“We knew that would be a slam dunk popular tool for using CellProfiler data,” she says. “Previously, if a biologist had a tough phenotype, they’d need six months writing a new algorithm. Here, provided we can find the cells in the image, we can use this machine learning. It typically takes a biologist anywhere from 1 hour to 1 day of scoring cells by eye, and the computer has learned what they’re looking for. So pretty much any phenotype we come across, we can score in a day.”
CellProfiler has won many dedicated fans over the past few years. Michael Yaffe (Floyd’s boss) calls CellProfiler “an indispensable component of a large-scale high-throughput screen” that “adds an entirely new dimension to analysis, leading to generation of a robust and novel dataset that will be extraordinarily useful for years to come.”
Another satisfied user is John McLaughlin, who runs a screening facility at Rigel Pharmaceuticals producing thousands of images weekly, and hasn’t looked back since trying CellProfiler two years ago. “It had everything I needed,” he says. McLaughlin likes the underlying Matlab platform, and its compatibility with a compute cluster, which is not found with all commercial packages. “My goal is to find drugs to cure disease, not learn (yet another) computer language,” says McLaughlin.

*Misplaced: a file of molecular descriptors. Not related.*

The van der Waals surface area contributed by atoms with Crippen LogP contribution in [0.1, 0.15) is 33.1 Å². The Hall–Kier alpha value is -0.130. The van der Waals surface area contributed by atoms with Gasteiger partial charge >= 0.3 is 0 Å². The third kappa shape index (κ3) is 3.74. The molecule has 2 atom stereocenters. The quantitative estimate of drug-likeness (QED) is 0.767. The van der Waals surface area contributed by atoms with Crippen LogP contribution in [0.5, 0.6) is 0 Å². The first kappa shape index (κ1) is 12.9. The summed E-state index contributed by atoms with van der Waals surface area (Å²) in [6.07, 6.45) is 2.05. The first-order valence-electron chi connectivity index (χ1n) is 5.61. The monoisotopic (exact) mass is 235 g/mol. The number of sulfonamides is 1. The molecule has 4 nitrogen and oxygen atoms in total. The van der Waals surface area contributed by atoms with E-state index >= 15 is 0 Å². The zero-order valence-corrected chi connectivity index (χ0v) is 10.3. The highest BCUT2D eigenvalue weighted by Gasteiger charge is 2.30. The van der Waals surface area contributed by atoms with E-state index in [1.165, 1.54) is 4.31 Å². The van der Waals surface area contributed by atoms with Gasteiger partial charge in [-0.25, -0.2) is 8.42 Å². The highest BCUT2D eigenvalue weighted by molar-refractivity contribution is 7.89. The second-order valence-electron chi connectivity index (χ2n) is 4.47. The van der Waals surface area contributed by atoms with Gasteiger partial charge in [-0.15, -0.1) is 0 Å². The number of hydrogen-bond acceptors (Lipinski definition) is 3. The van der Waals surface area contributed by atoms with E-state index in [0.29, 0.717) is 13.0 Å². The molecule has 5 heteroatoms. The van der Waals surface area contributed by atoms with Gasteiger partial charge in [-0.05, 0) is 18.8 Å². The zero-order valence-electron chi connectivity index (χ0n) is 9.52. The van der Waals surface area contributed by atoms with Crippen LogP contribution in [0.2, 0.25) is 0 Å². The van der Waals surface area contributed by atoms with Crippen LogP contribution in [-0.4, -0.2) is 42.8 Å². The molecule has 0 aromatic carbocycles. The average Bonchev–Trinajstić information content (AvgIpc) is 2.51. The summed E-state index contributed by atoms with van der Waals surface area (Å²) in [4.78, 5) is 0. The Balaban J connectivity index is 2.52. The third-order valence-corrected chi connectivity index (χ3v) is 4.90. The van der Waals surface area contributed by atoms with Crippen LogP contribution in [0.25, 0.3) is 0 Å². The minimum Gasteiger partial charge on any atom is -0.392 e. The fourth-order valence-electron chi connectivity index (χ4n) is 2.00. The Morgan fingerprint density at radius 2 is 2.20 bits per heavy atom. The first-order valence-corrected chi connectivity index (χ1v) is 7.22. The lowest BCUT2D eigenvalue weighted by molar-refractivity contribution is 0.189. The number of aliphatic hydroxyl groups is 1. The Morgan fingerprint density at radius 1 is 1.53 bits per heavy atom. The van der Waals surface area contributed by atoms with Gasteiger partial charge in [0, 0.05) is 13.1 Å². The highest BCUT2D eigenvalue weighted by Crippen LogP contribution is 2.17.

Carpenter’s team is currently involved in numerous wide-ranging collaborations, from studying the genetic underpinnings of breast cancer with Eric Lander’s group to improving the analysis of neuronal cell types, which she calls “challenging for the best algorithms.” Other projects involve screening potential drugs for infectious diseases including tuberculosis in human cells, and whole-organism analysis of the nematode worm to develop novel antibiotics. On the technology side, her team is working to enable CellProfiler to do movie analysis and 3-D image analysis. “Right now, it’s fairly impractical to collect large sets of 3-D images, but as that becomes more practical, we’ll work on algorithms to study those images.”